Talk about incredible journeys. A few years ago a woman crossed the Atlantic by herself in a rowboat. When I was a boy a man named Neil Armstrong took “one small step for man, one giant leap for mankind,” as he became the first human to step foot on the moon. Hannibal, the Carthaginian General, surprised the Romans when he crossed the Alps in 217 B.C. with 26,000 troops, 6,000 horses and his special weapon, elephants, which were used to shatter enemy lines, like modern day tanks. Incredible!
But there’s no doubt that the greatest journey, the most incredible of all, was the journey that God took in the person of Jesus Christ. He went from heaven to earth. From Spirit to flesh. From eternity to time. From glory to servanthood.
In his devotional, “Solid Joys,” John Piper wrote that his favorite advent text is Hebrews 2:14-15: “Since therefore the children share in flesh and blood, he himself likewise partook of the same things, that through death he might destroy the one who has the power of death, that is, the devil, and deliver all those who through fear of death were subject to lifelong slavery.” This text, Piper said, clearly connects the beginning and the end of Jesus’ life on earth, the incarnation and the crucifixion. “These two verses make clear why Jesus came; namely, to die. They would be great to use with an unbelieving friend or family member to walk them step-by-step through your Christian view of Christmas.” It teaches us that Christ existed before the incarnation. He took on flesh and blood, becoming fully man while remaining fully God. Why? “…that through death…” The reason Jesus took on human flesh was to die. He could not die for sinners as God, but he could as man. Piper writes, “Therefore he had to be born human. (And) he was born to die. Good Friday is the purpose for Christmas.”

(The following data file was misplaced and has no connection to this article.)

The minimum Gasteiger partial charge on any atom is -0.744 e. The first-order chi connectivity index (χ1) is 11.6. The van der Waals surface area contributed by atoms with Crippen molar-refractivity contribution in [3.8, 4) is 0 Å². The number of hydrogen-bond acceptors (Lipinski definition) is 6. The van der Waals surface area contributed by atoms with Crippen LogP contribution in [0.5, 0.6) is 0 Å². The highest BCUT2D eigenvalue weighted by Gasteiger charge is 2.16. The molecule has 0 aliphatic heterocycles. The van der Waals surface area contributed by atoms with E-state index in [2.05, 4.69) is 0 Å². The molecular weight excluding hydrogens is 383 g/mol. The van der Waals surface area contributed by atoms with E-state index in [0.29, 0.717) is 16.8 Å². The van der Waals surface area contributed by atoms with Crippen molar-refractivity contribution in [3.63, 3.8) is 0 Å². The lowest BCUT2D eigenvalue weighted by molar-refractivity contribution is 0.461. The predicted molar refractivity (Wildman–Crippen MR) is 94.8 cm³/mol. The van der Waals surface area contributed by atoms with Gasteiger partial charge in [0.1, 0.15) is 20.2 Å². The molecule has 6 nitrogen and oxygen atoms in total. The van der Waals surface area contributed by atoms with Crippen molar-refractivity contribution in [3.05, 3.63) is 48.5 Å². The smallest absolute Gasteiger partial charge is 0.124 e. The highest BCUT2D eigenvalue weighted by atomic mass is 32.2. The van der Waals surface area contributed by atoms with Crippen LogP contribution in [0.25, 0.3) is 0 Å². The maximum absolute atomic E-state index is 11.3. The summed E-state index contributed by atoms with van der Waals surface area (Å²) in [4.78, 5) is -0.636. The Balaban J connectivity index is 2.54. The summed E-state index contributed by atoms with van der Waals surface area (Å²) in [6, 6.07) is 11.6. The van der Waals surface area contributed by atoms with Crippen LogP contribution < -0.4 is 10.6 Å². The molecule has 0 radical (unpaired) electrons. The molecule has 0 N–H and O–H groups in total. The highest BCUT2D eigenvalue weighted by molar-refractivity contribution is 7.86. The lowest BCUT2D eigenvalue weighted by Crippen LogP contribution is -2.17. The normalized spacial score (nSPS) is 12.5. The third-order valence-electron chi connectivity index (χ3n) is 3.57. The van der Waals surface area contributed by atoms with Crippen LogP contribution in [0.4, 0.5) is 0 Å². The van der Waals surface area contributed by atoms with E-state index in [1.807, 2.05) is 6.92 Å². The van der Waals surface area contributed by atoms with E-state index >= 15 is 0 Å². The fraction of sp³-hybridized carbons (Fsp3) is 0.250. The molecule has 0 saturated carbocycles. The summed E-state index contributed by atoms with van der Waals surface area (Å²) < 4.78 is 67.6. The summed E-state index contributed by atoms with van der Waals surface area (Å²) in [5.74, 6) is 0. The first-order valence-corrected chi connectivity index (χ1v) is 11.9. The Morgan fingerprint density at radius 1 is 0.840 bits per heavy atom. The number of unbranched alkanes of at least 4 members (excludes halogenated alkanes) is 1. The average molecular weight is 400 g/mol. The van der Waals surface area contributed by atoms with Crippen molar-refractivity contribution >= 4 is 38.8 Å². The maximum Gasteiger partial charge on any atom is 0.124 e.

He came as Immanuel, and Christ came as Lord. As the prophet Isaiah said, “For unto us a child is born; unto us a son is given; and the government shall be upon His shoulders.” Then the angel said the same to Mary: “And He will reign over the house of Jacob forever, and of His kingdom there will be no end.” Then to the shepherds, “…for there is born to you this day in the city of David a Savior, who is Christ the Lord.”
What was the best present you have ever gotten for Christmas? Maybe you got it this year! Anybody get a Mr. Potato-Head? In 1952, the world was introduced to it, the first toy to ever be advertised on TV. Back then, kids stuck plastic eyes, ears and a mouth onto an actual potato and it wasn’t until 1964 that a plastic body was included with the toy. That was one of the best presents in the 1950’s. This year, I read that some of the hottest toys were the Ada Twist Lab Doll with sounds, the Purrble Calming Toy with Dynamic Heartbeat and Soothing Purr, and of course, “Gotta Go Turdle,” who, and I am not making this up, “eats, sings, dances, and talks…” while going potty.
I read in World magazine that 200 years ago if a kid got a piece of candy in his stocking he considered himself very fortunate. If there was an orange in there as well, he was the luckiest kid in the world. His mother would usually get a handkerchief. And the breadwinner, the father, got nothing. It was not considered good form for him to get a Christmas present.
The angel announces that for Christmas, God sent us HIMSELF. “Christ the Lord.” Our greatest Christmas gift ever. Jesus. That pretty much puts Mr. Potato Head and the “Gotta Go Turdle” in perspective, doesn’t it?
I hope you got some nice things this Christmas. But let’s not let this season pass by without reminding each other of the most extravagant gift that anybody ever gave anybody at any time. He spared no expense. He did not count the cost. He simply gave. And the angel said it clearly: to everyone who will receive Him, God gave the Savior, which is Christ the Lord.
I hope you have unwrapped that gift for yourself. He is yours, by faith.